I once witnessed a guy stopped at a stop sign where his girl passenger got out and they engaged in an argument. The guy got out, went around and was dragging her toward the door. I stopped my car, rolled down my window and yelled at him to leave her alone. He let her go and she walked away. Really, isn't that a natural reaction to witnessing a bigger person physically manhandling a younger or weaker one?
Mark Steyn points out the tragedy of our culture today where grown men act like babies:
Here surely is an almost too perfect snapshot of a culture that simultaneously destroys childhood and infantilizes adulthood. The "child" in this vignette ought to be the 10-year-old boy, "hands up against the wall," but, instead, the "man" appropriates the child role for himself: Why, the graduate assistant is so "distraught" that he has to leave and telephone his father. He is pushing 30, an age when previous generations would have had little boys of their own. But today, confronted by a grade-schooler being sodomized before his eyes, the poor distraught child-man approaching early middle-age seeks out some fatherly advice, like one of Fred MacMurray's "My Three Sons" might have done had he seen the boy next door swiping a can of soda pop from the lunch counter.Read the entire article for yourself. It will make you want to weep. God have mercy on us. No wonder women ask where all the good men have gone. They sure aren't graduate assistants at Penn State!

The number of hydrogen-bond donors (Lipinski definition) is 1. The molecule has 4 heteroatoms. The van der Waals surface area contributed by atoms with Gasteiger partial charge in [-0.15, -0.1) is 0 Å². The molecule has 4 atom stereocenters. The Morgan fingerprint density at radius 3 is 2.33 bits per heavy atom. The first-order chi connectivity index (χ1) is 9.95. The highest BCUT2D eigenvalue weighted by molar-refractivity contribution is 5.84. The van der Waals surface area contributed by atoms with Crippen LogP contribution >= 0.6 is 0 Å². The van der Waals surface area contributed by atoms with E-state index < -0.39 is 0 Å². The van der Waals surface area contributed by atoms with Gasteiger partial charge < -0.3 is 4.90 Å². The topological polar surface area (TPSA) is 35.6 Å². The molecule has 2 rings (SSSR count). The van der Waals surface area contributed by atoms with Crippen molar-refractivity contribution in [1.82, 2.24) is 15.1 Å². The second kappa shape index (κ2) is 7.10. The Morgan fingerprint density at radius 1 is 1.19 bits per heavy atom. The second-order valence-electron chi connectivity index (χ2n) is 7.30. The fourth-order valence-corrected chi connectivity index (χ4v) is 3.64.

The graduate assistant, Mike McQueary, is now pushing 40, and is sufficiently grown-up to realize that the portrait of him that emerges from the indictment is not to his credit and to attempt, privately, to modify it. "No one can imagine my thoughts or wants to be in my shoes for those 30-45 seconds," he emailed a friend a few days ago. "Trust me."
"Trust me"? Maybe the 10-year-old boy did. And then watched Mr. McQueary leave the building. Perhaps the child-man should try "imagining" the 10-year-old's thoughts or being in his shoes. Oh, wait. He wasn't wearing any.